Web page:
Customizing Chemical Reactions
Research at LCLS is improving our understanding of the earliest steps in chemical reactions, including catalytic reactions that are critical in producing fuels and other industrial chemicals. This improved understanding of ultrafast chemistry at the scale of atoms and molecules could lead to more efficient and controllable chemical reactions.
How It Works
LCLS was the first laser in the world, and one of just two now in operation, to produce "hard," or very-high-energy X-rays. The process of producing X-ray pulses starts in a section of SLAC's linear accelerator.
First a drive laser generates a precise pulse of ultraviolet light, which travels to an injector "gun" and strikes the surface of a copper plate. The plate responds by releasing a burst of electrons, which are accelerated by a series of devices to boost their energy.
The electron pulses then enter the LCLS Undulator Hall, the heart of LCLS, where they are put to work generating X-ray laser light.
The Undulator Hall houses thousands of special magnets, spaced a few millimeters apart and arrayed so their north-south magnetic poles alternate. The poles alternately attract and repel passing electron bunches, which swerve back and forth in an undulating motion that forces them to give off X-rays.
As each electron bunch travels with its associated X-rays, they start to interact with each other. The electrons arrange themselves in parallel sheets; this causes the waves of X-ray light to line up so their crests and troughs match, creating “coherent” or laser light and greatly boosting the power of the X-ray pulses. At this point the electrons are no longer needed; they are safely discarded, and the X-ray laser pulses continue in a straight line to LCLS experiments, arriving at a rate of up to 120 pulses per second.
X-rays are delivered to any of seven specialized experimental stations, and in some cases to multiple stations simultaneously. Each station has a dedicated team of scientists and support staff who spearhead R&D efforts, engage in innovative research and assist users with experiments.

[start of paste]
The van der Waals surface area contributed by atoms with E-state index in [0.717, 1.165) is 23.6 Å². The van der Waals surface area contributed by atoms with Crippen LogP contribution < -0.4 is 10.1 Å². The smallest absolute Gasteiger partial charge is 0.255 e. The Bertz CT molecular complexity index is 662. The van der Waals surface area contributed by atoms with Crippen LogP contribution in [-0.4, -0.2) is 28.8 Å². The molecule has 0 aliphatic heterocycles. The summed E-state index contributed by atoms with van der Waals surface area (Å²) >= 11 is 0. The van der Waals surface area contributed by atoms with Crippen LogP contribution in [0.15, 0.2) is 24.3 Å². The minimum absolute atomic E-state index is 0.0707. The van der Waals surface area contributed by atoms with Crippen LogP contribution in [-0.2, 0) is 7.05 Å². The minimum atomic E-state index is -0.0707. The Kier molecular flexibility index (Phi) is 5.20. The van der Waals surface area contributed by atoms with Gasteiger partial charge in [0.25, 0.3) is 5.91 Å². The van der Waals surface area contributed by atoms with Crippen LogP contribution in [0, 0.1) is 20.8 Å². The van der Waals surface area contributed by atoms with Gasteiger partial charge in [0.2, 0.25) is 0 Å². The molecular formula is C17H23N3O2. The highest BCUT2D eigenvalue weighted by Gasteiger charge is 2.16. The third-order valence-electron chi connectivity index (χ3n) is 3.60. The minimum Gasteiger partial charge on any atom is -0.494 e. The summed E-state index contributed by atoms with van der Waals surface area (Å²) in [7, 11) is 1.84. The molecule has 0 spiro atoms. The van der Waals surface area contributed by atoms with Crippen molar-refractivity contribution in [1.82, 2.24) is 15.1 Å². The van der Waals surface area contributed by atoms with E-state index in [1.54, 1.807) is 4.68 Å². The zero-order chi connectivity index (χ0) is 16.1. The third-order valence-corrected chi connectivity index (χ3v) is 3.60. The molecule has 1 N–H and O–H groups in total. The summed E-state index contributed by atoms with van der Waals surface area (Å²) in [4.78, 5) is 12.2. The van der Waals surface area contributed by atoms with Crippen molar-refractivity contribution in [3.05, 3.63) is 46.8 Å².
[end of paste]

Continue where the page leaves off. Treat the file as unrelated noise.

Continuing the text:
Each station is equipped with a suite of instruments that use specialized techniques to gather data, from telltale signatures of electrons and ions to the intricate patterns left by crystallized samples struck by the X-ray laser.
A major upgrade to the facility, known as LCLS-II, is underway. This will provide a revolutionary leap in capability by increasing the X-ray pulse repetition rate from 120 pulses per second to 1 million pulses per second!
LCLS-II will be a transformative tool for energy science, qualitatively changing the way that X-ray imaging, scattering and spectroscopy can be used to study how natural and artificial systems function. It will enable new ways to capture rare chemical events, study quantum materials with unprecedented resolution, and track the behavior of fluctuation biological systems.
With LCLS-II, SLAC will continue to advance the frontiers of X-ray research, keeping the United States at the forefront of this very competitive international arena and supporting transformational science for the coming decade.
Find Out More about LCLS
The world at the atomic scale is never at rest, with particles moving so quickly and molecular bonds changing so rapidly that we have been unable to capture their motion directly until now.
A particle accelerator's $1 billion upgrade could lead to improvements in electronic gear. Also in SLAC's sights: better batteries and cancer treatments.
Explore femtosecond science at SLAC through interactive infographic, videos, Q & A with scientists, virtual tours of LCLS, etc.
Molecular movie-making is both an art and a science; the results let us watch how nature works on the smallest scales.